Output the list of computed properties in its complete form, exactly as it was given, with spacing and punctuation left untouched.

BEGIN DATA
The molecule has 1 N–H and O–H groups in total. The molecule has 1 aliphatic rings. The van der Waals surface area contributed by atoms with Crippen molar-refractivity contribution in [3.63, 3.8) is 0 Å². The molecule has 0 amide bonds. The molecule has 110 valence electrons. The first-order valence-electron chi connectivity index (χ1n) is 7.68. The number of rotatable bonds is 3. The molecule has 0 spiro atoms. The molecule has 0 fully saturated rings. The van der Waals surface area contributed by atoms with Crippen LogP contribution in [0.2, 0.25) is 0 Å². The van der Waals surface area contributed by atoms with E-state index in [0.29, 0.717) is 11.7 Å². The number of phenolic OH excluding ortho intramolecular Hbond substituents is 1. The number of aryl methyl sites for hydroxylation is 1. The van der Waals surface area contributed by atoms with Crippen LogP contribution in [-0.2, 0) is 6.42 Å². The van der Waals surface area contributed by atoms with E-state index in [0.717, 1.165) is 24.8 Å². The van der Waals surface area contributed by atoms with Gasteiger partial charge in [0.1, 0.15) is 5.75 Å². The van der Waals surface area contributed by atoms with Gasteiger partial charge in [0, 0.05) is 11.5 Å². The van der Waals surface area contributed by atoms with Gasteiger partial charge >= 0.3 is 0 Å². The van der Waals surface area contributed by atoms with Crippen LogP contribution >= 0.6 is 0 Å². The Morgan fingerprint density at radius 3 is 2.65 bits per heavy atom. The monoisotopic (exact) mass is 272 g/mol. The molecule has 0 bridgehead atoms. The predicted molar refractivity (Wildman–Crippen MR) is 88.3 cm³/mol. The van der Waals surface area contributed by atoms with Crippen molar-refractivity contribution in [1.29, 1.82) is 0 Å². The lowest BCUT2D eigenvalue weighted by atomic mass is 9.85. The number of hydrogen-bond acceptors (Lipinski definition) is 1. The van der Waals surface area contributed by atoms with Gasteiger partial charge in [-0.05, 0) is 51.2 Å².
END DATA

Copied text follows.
The molecule has 1 N–H and O–H groups in total. The molecule has 1 aliphatic rings. The van der Waals surface area contributed by atoms with Crippen molar-refractivity contribution in [3.63, 3.8) is 0 Å². The molecule has 0 amide bonds. The molecule has 110 valence electrons. The first-order valence-electron chi connectivity index (χ1n) is 7.68. The number of rotatable bonds is 3. The molecule has 0 spiro atoms. The molecule has 0 fully saturated rings. The van der Waals surface area contributed by atoms with Crippen LogP contribution in [0.2, 0.25) is 0 Å². The van der Waals surface area contributed by atoms with E-state index in [0.29, 0.717) is 11.7 Å². The number of phenolic OH excluding ortho intramolecular Hbond substituents is 1. The number of aryl methyl sites for hydroxylation is 1. The van der Waals surface area contributed by atoms with Crippen LogP contribution in [-0.2, 0) is 6.42 Å². The van der Waals surface area contributed by atoms with E-state index in [0.717, 1.165) is 24.8 Å². The van der Waals surface area contributed by atoms with Gasteiger partial charge in [0.1, 0.15) is 5.75 Å². The van der Waals surface area contributed by atoms with Gasteiger partial charge in [0, 0.05) is 11.5 Å². The van der Waals surface area contributed by atoms with Gasteiger partial charge >= 0.3 is 0 Å². The van der Waals surface area contributed by atoms with Crippen LogP contribution >= 0.6 is 0 Å². The Morgan fingerprint density at radius 3 is 2.65 bits per heavy atom. The monoisotopic (exact) mass is 272 g/mol. The molecule has 0 bridgehead atoms. The predicted molar refractivity (Wildman–Crippen MR) is 88.3 cm³/mol. The van der Waals surface area contributed by atoms with Crippen molar-refractivity contribution in [1.29, 1.82) is 0 Å². The lowest BCUT2D eigenvalue weighted by atomic mass is 9.85. The number of hydrogen-bond acceptors (Lipinski definition) is 1. The van der Waals surface area contributed by atoms with Gasteiger partial charge in [-0.05, 0) is 51.2 Å².